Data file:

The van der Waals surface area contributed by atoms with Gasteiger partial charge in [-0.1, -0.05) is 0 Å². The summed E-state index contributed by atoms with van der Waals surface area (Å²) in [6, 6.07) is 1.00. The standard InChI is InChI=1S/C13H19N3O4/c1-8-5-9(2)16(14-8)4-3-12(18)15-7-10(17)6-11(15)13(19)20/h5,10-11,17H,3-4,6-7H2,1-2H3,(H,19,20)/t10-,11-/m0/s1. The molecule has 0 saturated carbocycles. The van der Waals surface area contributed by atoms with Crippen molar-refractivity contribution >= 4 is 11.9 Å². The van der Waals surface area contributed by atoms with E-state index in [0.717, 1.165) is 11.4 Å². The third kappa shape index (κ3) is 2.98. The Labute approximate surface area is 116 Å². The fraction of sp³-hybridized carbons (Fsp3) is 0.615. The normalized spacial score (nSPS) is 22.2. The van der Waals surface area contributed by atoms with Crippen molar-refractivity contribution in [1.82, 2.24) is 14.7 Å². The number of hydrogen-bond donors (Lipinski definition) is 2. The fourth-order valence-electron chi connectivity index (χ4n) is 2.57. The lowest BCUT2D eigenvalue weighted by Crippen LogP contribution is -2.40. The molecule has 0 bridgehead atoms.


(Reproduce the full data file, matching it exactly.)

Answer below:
The van der Waals surface area contributed by atoms with Gasteiger partial charge in [-0.1, -0.05) is 0 Å². The summed E-state index contributed by atoms with van der Waals surface area (Å²) in [6, 6.07) is 1.00. The standard InChI is InChI=1S/C13H19N3O4/c1-8-5-9(2)16(14-8)4-3-12(18)15-7-10(17)6-11(15)13(19)20/h5,10-11,17H,3-4,6-7H2,1-2H3,(H,19,20)/t10-,11-/m0/s1. The molecule has 0 saturated carbocycles. The van der Waals surface area contributed by atoms with Crippen molar-refractivity contribution >= 4 is 11.9 Å². The van der Waals surface area contributed by atoms with E-state index in [0.717, 1.165) is 11.4 Å². The third kappa shape index (κ3) is 2.98. The Labute approximate surface area is 116 Å². The fraction of sp³-hybridized carbons (Fsp3) is 0.615. The normalized spacial score (nSPS) is 22.2. The van der Waals surface area contributed by atoms with Crippen molar-refractivity contribution in [1.82, 2.24) is 14.7 Å². The number of hydrogen-bond donors (Lipinski definition) is 2. The fourth-order valence-electron chi connectivity index (χ4n) is 2.57. The lowest BCUT2D eigenvalue weighted by Crippen LogP contribution is -2.40. The molecule has 0 bridgehead atoms.